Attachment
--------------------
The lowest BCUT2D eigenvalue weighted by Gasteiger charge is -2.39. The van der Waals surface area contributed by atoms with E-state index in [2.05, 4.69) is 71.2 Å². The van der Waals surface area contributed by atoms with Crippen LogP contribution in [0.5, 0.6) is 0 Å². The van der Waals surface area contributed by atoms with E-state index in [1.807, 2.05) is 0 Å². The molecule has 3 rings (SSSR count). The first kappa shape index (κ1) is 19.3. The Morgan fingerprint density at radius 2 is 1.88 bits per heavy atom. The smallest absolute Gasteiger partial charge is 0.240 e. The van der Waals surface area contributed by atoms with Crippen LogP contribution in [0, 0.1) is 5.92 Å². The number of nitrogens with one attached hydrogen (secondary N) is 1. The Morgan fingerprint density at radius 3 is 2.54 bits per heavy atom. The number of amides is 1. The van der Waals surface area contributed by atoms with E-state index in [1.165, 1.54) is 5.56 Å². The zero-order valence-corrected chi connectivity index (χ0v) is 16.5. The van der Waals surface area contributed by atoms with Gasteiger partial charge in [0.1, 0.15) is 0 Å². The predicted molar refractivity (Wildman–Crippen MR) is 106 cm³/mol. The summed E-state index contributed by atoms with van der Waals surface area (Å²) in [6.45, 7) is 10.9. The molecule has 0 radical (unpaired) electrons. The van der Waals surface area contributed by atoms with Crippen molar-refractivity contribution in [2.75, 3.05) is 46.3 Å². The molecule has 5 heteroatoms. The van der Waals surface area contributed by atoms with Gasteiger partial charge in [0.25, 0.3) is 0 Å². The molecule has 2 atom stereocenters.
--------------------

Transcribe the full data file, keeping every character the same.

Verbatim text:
The lowest BCUT2D eigenvalue weighted by Gasteiger charge is -2.39. The van der Waals surface area contributed by atoms with E-state index in [2.05, 4.69) is 71.2 Å². The van der Waals surface area contributed by atoms with Crippen LogP contribution in [0.5, 0.6) is 0 Å². The van der Waals surface area contributed by atoms with E-state index in [1.807, 2.05) is 0 Å². The molecule has 3 rings (SSSR count). The first kappa shape index (κ1) is 19.3. The Morgan fingerprint density at radius 2 is 1.88 bits per heavy atom. The smallest absolute Gasteiger partial charge is 0.240 e. The van der Waals surface area contributed by atoms with Crippen LogP contribution in [0, 0.1) is 5.92 Å². The number of nitrogens with one attached hydrogen (secondary N) is 1. The Morgan fingerprint density at radius 3 is 2.54 bits per heavy atom. The number of amides is 1. The van der Waals surface area contributed by atoms with E-state index in [1.165, 1.54) is 5.56 Å². The zero-order valence-corrected chi connectivity index (χ0v) is 16.5. The van der Waals surface area contributed by atoms with Gasteiger partial charge in [0.1, 0.15) is 0 Å². The predicted molar refractivity (Wildman–Crippen MR) is 106 cm³/mol. The summed E-state index contributed by atoms with van der Waals surface area (Å²) in [6.45, 7) is 10.9. The molecule has 0 radical (unpaired) electrons. The van der Waals surface area contributed by atoms with Crippen molar-refractivity contribution in [2.75, 3.05) is 46.3 Å². The molecule has 5 heteroatoms. The van der Waals surface area contributed by atoms with Gasteiger partial charge in [0.25, 0.3) is 0 Å². The molecule has 2 atom stereocenters.